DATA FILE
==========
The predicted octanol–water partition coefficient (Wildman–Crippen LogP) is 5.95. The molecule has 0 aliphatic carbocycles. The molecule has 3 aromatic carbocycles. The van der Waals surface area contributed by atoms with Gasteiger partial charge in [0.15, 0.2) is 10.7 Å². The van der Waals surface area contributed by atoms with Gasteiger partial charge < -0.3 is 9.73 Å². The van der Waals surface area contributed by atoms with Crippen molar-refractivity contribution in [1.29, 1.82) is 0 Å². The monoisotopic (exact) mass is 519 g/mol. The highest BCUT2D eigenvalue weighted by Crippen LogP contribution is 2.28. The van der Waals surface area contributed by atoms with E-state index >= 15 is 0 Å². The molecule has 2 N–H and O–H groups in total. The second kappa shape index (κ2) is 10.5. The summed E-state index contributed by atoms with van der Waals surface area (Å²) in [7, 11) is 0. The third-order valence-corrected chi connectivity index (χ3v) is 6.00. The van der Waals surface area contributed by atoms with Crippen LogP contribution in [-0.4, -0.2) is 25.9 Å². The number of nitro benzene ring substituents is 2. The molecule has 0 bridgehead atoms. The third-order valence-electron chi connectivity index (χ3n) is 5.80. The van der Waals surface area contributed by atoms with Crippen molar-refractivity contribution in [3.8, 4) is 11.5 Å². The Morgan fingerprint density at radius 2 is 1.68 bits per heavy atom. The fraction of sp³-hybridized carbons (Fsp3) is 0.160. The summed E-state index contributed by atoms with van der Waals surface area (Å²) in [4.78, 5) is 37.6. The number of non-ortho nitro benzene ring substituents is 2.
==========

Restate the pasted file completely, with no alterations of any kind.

The predicted octanol–water partition coefficient (Wildman–Crippen LogP) is 5.95. The molecule has 0 aliphatic carbocycles. The molecule has 3 aromatic carbocycles. The van der Waals surface area contributed by atoms with Gasteiger partial charge in [0.15, 0.2) is 10.7 Å². The van der Waals surface area contributed by atoms with Gasteiger partial charge < -0.3 is 9.73 Å². The van der Waals surface area contributed by atoms with Crippen molar-refractivity contribution in [1.29, 1.82) is 0 Å². The monoisotopic (exact) mass is 519 g/mol. The highest BCUT2D eigenvalue weighted by Crippen LogP contribution is 2.28. The van der Waals surface area contributed by atoms with E-state index >= 15 is 0 Å². The molecule has 2 N–H and O–H groups in total. The second kappa shape index (κ2) is 10.5. The summed E-state index contributed by atoms with van der Waals surface area (Å²) in [7, 11) is 0. The third-order valence-corrected chi connectivity index (χ3v) is 6.00. The van der Waals surface area contributed by atoms with Crippen LogP contribution in [-0.4, -0.2) is 25.9 Å². The number of nitro benzene ring substituents is 2. The molecule has 0 bridgehead atoms. The third-order valence-electron chi connectivity index (χ3n) is 5.80. The van der Waals surface area contributed by atoms with Crippen molar-refractivity contribution in [3.8, 4) is 11.5 Å². The Morgan fingerprint density at radius 2 is 1.68 bits per heavy atom. The fraction of sp³-hybridized carbons (Fsp3) is 0.160. The summed E-state index contributed by atoms with van der Waals surface area (Å²) in [4.78, 5) is 37.6. The number of non-ortho nitro benzene ring substituents is 2.